Chengdu

It seemed surreal. After all, a Bollywood tune playing randomly in the middle of People’s Square Park in Chengdu was a little unimaginable. About 150 people swayed elegantly to the tune in movements that resembled the serenity of a river. Some of us tried to mimic their actions. But with payal bolay chan chan  in the background, we decided  to spice things up with the Green Light Dance. The Green Light Dance, a classic WEMUN tradition is a carefully choreographed dance routine. At first a little cheesy with the chorus “Green Light, I’m searching for you, always, ___”, the dance soon grew on us, and so we passed on a little part of WEMUN to strangers in the park. So with about 10 energetic people suddenly starting a different routine, onlookers decided to join in and copy the dance. We twirled, we curtsied, and won the crowd, who took pictures of the random foreigners who had decided to flash mob their dance. After about 7 tries, we frolicked away leaving with memories of something that felt out of a movie. That day I found Xinjiang meat sticks on the road side, re-lived my childhood with an exciting round of bumper cars and finished with lychees for dessert.

Chengdu has been great so far. I’m teaching paper writing to 12-15 year olds at Chengdu Experimental Foreign Languages School. My two classes are very different. Group F is younger, with students who are eager to learn hanging on my every word. Group E is a little older, and the class of 15 kids is a bit more challenging, as they are bright students but unfamiliar with difficult English vocabulary. So I’m learning one important lesson as a teacher: always be flexible in your curriculum. In Hangzhou, I just followed a set plan and the order of my slides, but in Chengdu, I’m not using my presentation and class materials. Instead, talking to my TA and fellow teachers, I discovered that the best way to teach my class to ESL students would be more interaction and activities rather than lectures. So we started off with basic Model UN skills. Today my students had a lot of questions on their background guide on failed states, so instead of focusing on what I’d originally planned for them, we spend the hour of class time trying to decipher what their guide was trying to tell them about Somalia. I hope they used their knowledge in their DISEC simulation later in the evening, but with the last class tomorrow and a Security Council simulation on Sunday, my students have a lot to absorb…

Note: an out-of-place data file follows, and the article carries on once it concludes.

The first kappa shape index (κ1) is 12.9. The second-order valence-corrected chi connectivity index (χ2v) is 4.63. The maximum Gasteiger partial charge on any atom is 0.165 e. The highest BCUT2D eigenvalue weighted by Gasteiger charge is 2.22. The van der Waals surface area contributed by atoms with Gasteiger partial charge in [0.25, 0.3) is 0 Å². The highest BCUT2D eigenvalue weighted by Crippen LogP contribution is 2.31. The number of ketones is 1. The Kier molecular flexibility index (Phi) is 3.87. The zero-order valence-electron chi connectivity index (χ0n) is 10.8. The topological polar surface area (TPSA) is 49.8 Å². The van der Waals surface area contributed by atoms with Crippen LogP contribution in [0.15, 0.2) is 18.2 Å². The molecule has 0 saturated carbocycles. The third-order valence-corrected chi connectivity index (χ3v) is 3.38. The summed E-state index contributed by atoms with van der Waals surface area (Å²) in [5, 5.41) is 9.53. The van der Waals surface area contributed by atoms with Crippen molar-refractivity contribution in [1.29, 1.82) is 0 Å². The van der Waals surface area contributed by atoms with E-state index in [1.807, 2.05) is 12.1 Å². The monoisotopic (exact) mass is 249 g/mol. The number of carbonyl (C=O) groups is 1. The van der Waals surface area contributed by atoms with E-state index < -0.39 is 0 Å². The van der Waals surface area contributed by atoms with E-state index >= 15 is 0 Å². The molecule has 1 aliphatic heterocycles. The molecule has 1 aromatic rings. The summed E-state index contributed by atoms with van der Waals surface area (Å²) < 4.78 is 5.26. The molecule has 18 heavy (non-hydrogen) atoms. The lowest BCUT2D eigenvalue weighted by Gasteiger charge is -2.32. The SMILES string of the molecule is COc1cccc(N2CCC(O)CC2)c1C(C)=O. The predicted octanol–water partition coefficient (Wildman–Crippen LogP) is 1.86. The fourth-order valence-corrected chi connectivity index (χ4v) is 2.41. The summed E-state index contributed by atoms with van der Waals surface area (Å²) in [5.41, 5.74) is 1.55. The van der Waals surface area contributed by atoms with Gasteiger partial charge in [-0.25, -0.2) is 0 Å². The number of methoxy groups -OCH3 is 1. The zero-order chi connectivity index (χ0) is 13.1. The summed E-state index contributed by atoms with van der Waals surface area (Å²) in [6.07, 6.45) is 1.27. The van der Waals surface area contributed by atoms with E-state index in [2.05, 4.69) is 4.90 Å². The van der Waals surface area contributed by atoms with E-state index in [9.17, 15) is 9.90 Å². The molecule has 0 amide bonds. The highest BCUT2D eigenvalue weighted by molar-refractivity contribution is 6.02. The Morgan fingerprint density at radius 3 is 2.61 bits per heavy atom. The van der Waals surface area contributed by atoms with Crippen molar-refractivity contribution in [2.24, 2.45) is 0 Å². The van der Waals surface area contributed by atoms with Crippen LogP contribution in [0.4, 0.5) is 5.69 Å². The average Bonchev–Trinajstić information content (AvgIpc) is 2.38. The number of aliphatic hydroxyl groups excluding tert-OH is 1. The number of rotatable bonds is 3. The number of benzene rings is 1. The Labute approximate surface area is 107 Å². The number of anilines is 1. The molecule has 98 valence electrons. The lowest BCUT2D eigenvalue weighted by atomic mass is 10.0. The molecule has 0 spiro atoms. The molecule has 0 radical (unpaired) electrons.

Other than teaching, different classes, I’ve also been conducting different workshops. The first day, another Facilitator and I reviewed basic essay writing, and the college process. The second day, we had a panel on Boston University and UC Berkeley, and so tried to sum up BU life for students by showing them an admissions video and answering their questions. Later in the day, my friend Susie and I had one a cappella workshop for about 20 students, teaching them the basics of singing. We divided them into four groups, based on their vocal range, and Susie, who has more singing experience than I do printed copies of The Beatles’ “All my Lovin’” , and I led the Soprano 1s, with the help of a young student who was much better at reading music than I am. We finished with a beautiful rendition of the song. Today, in the morning, Kelsey and I taught time management skills to 200 students. Later in the day, I repeated my Hangzhou workshop on Pakistan. I was happy to learn that one of my student’s fathers worked in Islamabad designing planes for a year, so she was familiar with a lot of things in the country. Also, students in this school have better geography than my old students and knew Pakistan and China shared a border, and were familiar with Sino-Pak relations. One of my students asked me what was the name of Pakistan in Urdu? Apparently China is called Zhong Guo, and so students thought that Pakistan had an English name, and an Urdu name. They were very fascinated to learn it wasn’t so. We covered basic Urdu, from Salam-s and Kiya haal hai-s to more difficult to pronounce words like “theek.” From culture and clothes, to food and tourism, I tried to cram as many cool facts as I could in an hour. Let’s hope I got students from the city of the pandas interested in their neighboring country :).

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